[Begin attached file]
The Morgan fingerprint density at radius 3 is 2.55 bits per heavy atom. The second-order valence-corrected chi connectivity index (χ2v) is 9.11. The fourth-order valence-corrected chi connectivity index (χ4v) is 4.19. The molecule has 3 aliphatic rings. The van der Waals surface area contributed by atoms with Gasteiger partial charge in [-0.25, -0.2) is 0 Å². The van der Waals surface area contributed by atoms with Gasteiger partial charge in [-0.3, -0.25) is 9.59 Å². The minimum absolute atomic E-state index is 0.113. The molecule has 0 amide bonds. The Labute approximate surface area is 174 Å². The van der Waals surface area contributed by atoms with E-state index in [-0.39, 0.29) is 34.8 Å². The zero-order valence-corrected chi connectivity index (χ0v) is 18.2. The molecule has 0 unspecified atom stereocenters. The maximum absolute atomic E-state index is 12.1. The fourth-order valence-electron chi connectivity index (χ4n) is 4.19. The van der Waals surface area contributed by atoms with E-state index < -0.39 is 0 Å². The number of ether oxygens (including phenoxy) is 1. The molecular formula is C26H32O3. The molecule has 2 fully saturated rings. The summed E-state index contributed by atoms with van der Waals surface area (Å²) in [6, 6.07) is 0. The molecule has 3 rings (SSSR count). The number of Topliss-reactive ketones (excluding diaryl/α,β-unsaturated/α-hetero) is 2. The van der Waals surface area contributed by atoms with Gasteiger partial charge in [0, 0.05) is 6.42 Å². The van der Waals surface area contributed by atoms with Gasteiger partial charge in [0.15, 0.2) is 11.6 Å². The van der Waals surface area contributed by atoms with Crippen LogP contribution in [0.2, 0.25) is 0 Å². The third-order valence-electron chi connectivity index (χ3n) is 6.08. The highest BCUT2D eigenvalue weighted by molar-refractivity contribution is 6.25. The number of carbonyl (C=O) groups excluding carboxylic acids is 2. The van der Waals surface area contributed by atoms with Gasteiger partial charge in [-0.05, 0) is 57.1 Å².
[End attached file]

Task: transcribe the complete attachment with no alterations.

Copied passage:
The Morgan fingerprint density at radius 3 is 2.55 bits per heavy atom. The second-order valence-corrected chi connectivity index (χ2v) is 9.11. The fourth-order valence-corrected chi connectivity index (χ4v) is 4.19. The molecule has 3 aliphatic rings. The van der Waals surface area contributed by atoms with Gasteiger partial charge in [-0.25, -0.2) is 0 Å². The van der Waals surface area contributed by atoms with Gasteiger partial charge in [-0.3, -0.25) is 9.59 Å². The minimum absolute atomic E-state index is 0.113. The molecule has 0 amide bonds. The Labute approximate surface area is 174 Å². The van der Waals surface area contributed by atoms with E-state index in [-0.39, 0.29) is 34.8 Å². The zero-order valence-corrected chi connectivity index (χ0v) is 18.2. The molecule has 0 unspecified atom stereocenters. The maximum absolute atomic E-state index is 12.1. The fourth-order valence-electron chi connectivity index (χ4n) is 4.19. The van der Waals surface area contributed by atoms with E-state index < -0.39 is 0 Å². The number of ether oxygens (including phenoxy) is 1. The molecular formula is C26H32O3. The molecule has 2 fully saturated rings. The summed E-state index contributed by atoms with van der Waals surface area (Å²) in [6, 6.07) is 0. The molecule has 3 rings (SSSR count). The number of Topliss-reactive ketones (excluding diaryl/α,β-unsaturated/α-hetero) is 2. The van der Waals surface area contributed by atoms with Gasteiger partial charge in [0, 0.05) is 6.42 Å². The van der Waals surface area contributed by atoms with Gasteiger partial charge in [0.15, 0.2) is 11.6 Å². The van der Waals surface area contributed by atoms with Crippen LogP contribution in [0.2, 0.25) is 0 Å². The third-order valence-electron chi connectivity index (χ3n) is 6.08. The highest BCUT2D eigenvalue weighted by molar-refractivity contribution is 6.25. The number of carbonyl (C=O) groups excluding carboxylic acids is 2. The van der Waals surface area contributed by atoms with Gasteiger partial charge in [-0.05, 0) is 57.1 Å².